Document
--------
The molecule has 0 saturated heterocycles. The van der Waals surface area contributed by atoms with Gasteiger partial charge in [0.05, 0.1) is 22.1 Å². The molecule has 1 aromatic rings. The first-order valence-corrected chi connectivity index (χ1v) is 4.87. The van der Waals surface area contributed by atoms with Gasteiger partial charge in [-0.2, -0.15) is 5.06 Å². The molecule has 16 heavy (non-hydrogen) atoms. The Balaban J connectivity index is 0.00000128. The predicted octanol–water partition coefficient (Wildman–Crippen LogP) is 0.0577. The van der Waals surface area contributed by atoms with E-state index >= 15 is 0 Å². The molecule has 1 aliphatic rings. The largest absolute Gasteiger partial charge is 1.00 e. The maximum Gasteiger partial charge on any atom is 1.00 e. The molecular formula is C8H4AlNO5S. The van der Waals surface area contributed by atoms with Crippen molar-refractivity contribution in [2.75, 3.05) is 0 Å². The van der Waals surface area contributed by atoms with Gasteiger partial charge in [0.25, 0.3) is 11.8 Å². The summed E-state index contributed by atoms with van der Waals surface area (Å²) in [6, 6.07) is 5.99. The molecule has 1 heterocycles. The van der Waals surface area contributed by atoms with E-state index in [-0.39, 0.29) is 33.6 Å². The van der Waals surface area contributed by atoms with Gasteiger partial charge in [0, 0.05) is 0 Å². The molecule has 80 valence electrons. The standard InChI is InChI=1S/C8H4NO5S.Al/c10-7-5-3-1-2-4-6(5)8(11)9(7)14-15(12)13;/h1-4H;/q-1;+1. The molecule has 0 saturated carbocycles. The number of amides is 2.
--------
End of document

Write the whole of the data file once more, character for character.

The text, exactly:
The molecule has 0 saturated heterocycles. The van der Waals surface area contributed by atoms with Gasteiger partial charge in [0.05, 0.1) is 22.1 Å². The molecule has 1 aromatic rings. The first-order valence-corrected chi connectivity index (χ1v) is 4.87. The van der Waals surface area contributed by atoms with Gasteiger partial charge in [-0.2, -0.15) is 5.06 Å². The molecule has 16 heavy (non-hydrogen) atoms. The Balaban J connectivity index is 0.00000128. The predicted octanol–water partition coefficient (Wildman–Crippen LogP) is 0.0577. The van der Waals surface area contributed by atoms with E-state index >= 15 is 0 Å². The molecule has 1 aliphatic rings. The largest absolute Gasteiger partial charge is 1.00 e. The maximum Gasteiger partial charge on any atom is 1.00 e. The molecular formula is C8H4AlNO5S. The van der Waals surface area contributed by atoms with Crippen molar-refractivity contribution in [2.75, 3.05) is 0 Å². The van der Waals surface area contributed by atoms with Gasteiger partial charge in [0.25, 0.3) is 11.8 Å². The summed E-state index contributed by atoms with van der Waals surface area (Å²) in [6, 6.07) is 5.99. The molecule has 1 heterocycles. The van der Waals surface area contributed by atoms with E-state index in [-0.39, 0.29) is 33.6 Å². The van der Waals surface area contributed by atoms with Gasteiger partial charge in [0, 0.05) is 0 Å². The molecule has 80 valence electrons. The standard InChI is InChI=1S/C8H4NO5S.Al/c10-7-5-3-1-2-4-6(5)8(11)9(7)14-15(12)13;/h1-4H;/q-1;+1. The molecule has 0 saturated carbocycles. The number of amides is 2.